Wednesday, October 29, 2014

Beautyberry bread

Gathering the berries. I used only the ones at the ends of the branches because they
are the last to ripen.

I robbed the birds!

Many birds feast on our beautyberries (Callicarpa americana) including mockingbirds, catbirds, and cardinals.  So I felt guilty removing even one cup of their winter berry supplies, even though I have a dozen bushes plus more berries on the wax myrtles. But I saw a recipe for beautyberry cake in Peggy Lantz's new book, Florida's Edible Wild Plants and wanted to try it. I tasted a few berries right off the bush. They were fairly bland and only slightly sweet.


It didn't take long to gather the 1 cup of berries...
I modified Peggy's recipe to fit with the ingredients that I had on hand and added nuts and sunflower seeds to make it more of a bread.

Ingredients:

1 1/2 cups flour
1 teaspoon baking soda
2 teaspoons baking powder
1/2 cup old fashion oatmeal (Peggy used wheatgerm)
1 teaspoon vanilla
1/2 teaspoon nutmeg (Instead of the vanilla and nutmeg, she used ground ginger root)
2 eggs, beaten
1/3 cup olive oil
1/2 cup brown sugar (Peggy used honey and molasses)
1/4 cup hot water
1 cup beautyberries, washed
1/2 cup chopped walnuts
1/3 cup sunflower seeds, roasted and shelled

Preheat oven to 325 degrees and grease one 9" x 5" loaf pan. Mix the dry ingredients in a bowl, in a separate bowl mix the eggs, sugar, oil and hot water, add the liquid mixture into the dry ingredients, and then fold in the beautyberries, nuts and seeds. Pour batter into the pan and bake for 40 minutes or until the bread cracks on top.

Verdict: The bread was dark, moist, and quite tasty. Both my husband and I liked it, but neither of us could really taste  beautyberries in the bread and wouldn't know they were there except for getting occasional seeds stuck in our teeth. It's sorta like carrot cake where you can't really figure out where the carrots went, but you can still count it as a serving of vegetables anyway. :-)

The bread is beautiful: as it should be. Hot out of the oven, the pat of butter melts readily. For
subsequent slices, we'll zap them in the microwave for 45 seconds.

Out and about...

A Muscovy duck and a large brood in a Chick fil-A parking lot. Hey what's in those sandwiches anyway?

A mound of mushrooms at the foot of a live oak tree is beautiful in the morning light.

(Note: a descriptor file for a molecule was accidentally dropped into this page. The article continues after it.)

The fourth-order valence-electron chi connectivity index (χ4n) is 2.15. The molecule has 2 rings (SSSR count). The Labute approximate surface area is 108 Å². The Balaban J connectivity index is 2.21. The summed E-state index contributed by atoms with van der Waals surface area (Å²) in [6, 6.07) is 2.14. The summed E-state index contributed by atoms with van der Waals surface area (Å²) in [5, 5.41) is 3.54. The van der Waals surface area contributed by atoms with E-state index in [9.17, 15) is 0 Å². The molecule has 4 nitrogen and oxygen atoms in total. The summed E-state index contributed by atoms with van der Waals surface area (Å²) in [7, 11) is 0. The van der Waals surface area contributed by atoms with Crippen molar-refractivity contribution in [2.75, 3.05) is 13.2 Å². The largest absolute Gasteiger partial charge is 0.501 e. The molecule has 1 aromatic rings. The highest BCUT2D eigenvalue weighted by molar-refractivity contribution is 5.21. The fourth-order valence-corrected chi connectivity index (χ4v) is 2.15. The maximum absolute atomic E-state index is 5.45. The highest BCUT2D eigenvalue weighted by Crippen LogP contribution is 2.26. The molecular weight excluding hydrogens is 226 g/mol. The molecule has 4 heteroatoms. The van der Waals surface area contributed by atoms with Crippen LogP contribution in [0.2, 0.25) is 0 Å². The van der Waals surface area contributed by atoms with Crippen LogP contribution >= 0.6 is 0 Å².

Root beer anyone?? How's this for a catbriar tuber? We were clearing an overgrown area at the edge of the elevated drainfield for the septic system. The catbriar (Smilax ssp.) vines were as thick as my thumb, so I knew there was a tuber, but I did not expect one this big.

The other day, the skies were filled with a wide variety of cloud types. Beautiful.
October is supposed to be one of our 5 wet months, but the dry season has started early this year with not only no rain, but also record heat. We only received 1/2 an inch of rain early in the month and none since then. (The 30-year average rainfall in October for our area is 3.86".)  Don't forget to water your winter vegetables and if you've planted new trees and shrubs this year, be sure to give them extra irrigation as we move into winter so they'll get a good start on their spring leaves.

And most important, vote green and YES to Florida's Amendment #1.

Green Gardening Matters,
Ginny Stibolt

2 comments:

  1. Any knowledge on the nutritional value of beautyberries?

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    Replies
    1. That's a good question Gail. I don't know the nutritional value and a quick search on the Internet did not come up with anything definitive. The leaves have been analysed and shown to have 3 mosquito repellent chemicals and there are some warnings not to eat too many of them. It is in the mint family which contains a broad spectrum of edible plants.

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